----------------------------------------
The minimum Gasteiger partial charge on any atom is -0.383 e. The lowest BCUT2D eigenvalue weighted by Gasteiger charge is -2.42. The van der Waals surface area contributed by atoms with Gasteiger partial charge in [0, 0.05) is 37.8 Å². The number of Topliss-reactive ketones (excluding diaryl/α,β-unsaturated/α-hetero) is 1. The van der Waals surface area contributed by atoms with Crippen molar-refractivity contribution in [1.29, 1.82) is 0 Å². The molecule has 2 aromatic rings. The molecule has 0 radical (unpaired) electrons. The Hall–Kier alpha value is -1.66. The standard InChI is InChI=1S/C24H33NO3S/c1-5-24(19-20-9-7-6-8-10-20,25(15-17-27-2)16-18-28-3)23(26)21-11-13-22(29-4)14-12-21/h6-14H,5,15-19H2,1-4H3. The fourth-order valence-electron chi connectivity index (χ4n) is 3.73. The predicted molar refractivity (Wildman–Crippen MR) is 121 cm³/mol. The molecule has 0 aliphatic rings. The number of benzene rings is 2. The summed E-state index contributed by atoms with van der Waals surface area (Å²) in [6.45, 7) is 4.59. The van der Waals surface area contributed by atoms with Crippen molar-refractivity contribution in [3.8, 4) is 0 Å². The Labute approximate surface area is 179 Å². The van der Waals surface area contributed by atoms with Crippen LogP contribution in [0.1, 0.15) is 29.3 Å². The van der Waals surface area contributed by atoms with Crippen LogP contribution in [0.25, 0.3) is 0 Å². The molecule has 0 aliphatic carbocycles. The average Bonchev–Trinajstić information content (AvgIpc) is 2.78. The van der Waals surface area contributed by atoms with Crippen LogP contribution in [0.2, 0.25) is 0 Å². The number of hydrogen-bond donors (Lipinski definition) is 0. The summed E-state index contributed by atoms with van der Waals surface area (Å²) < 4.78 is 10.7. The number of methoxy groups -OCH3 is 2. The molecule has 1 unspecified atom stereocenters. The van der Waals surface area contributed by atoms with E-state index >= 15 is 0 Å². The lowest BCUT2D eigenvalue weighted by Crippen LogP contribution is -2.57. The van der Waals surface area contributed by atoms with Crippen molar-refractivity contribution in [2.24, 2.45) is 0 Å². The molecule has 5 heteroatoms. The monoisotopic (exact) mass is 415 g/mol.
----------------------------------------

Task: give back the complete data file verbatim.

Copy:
The minimum Gasteiger partial charge on any atom is -0.383 e. The lowest BCUT2D eigenvalue weighted by Gasteiger charge is -2.42. The van der Waals surface area contributed by atoms with Gasteiger partial charge in [0, 0.05) is 37.8 Å². The number of Topliss-reactive ketones (excluding diaryl/α,β-unsaturated/α-hetero) is 1. The van der Waals surface area contributed by atoms with Crippen molar-refractivity contribution in [1.29, 1.82) is 0 Å². The molecule has 2 aromatic rings. The molecule has 0 radical (unpaired) electrons. The Hall–Kier alpha value is -1.66. The standard InChI is InChI=1S/C24H33NO3S/c1-5-24(19-20-9-7-6-8-10-20,25(15-17-27-2)16-18-28-3)23(26)21-11-13-22(29-4)14-12-21/h6-14H,5,15-19H2,1-4H3. The fourth-order valence-electron chi connectivity index (χ4n) is 3.73. The predicted molar refractivity (Wildman–Crippen MR) is 121 cm³/mol. The molecule has 0 aliphatic rings. The number of benzene rings is 2. The summed E-state index contributed by atoms with van der Waals surface area (Å²) in [6.45, 7) is 4.59. The van der Waals surface area contributed by atoms with Crippen molar-refractivity contribution in [3.8, 4) is 0 Å². The Labute approximate surface area is 179 Å². The van der Waals surface area contributed by atoms with Crippen LogP contribution in [0.1, 0.15) is 29.3 Å². The van der Waals surface area contributed by atoms with Crippen LogP contribution in [0.25, 0.3) is 0 Å². The molecule has 0 aliphatic carbocycles. The average Bonchev–Trinajstić information content (AvgIpc) is 2.78. The van der Waals surface area contributed by atoms with Crippen LogP contribution in [0.2, 0.25) is 0 Å². The number of hydrogen-bond donors (Lipinski definition) is 0. The summed E-state index contributed by atoms with van der Waals surface area (Å²) < 4.78 is 10.7. The number of methoxy groups -OCH3 is 2. The molecule has 1 unspecified atom stereocenters. The van der Waals surface area contributed by atoms with E-state index >= 15 is 0 Å². The lowest BCUT2D eigenvalue weighted by Crippen LogP contribution is -2.57. The van der Waals surface area contributed by atoms with Crippen molar-refractivity contribution in [2.24, 2.45) is 0 Å². The molecule has 5 heteroatoms. The monoisotopic (exact) mass is 415 g/mol.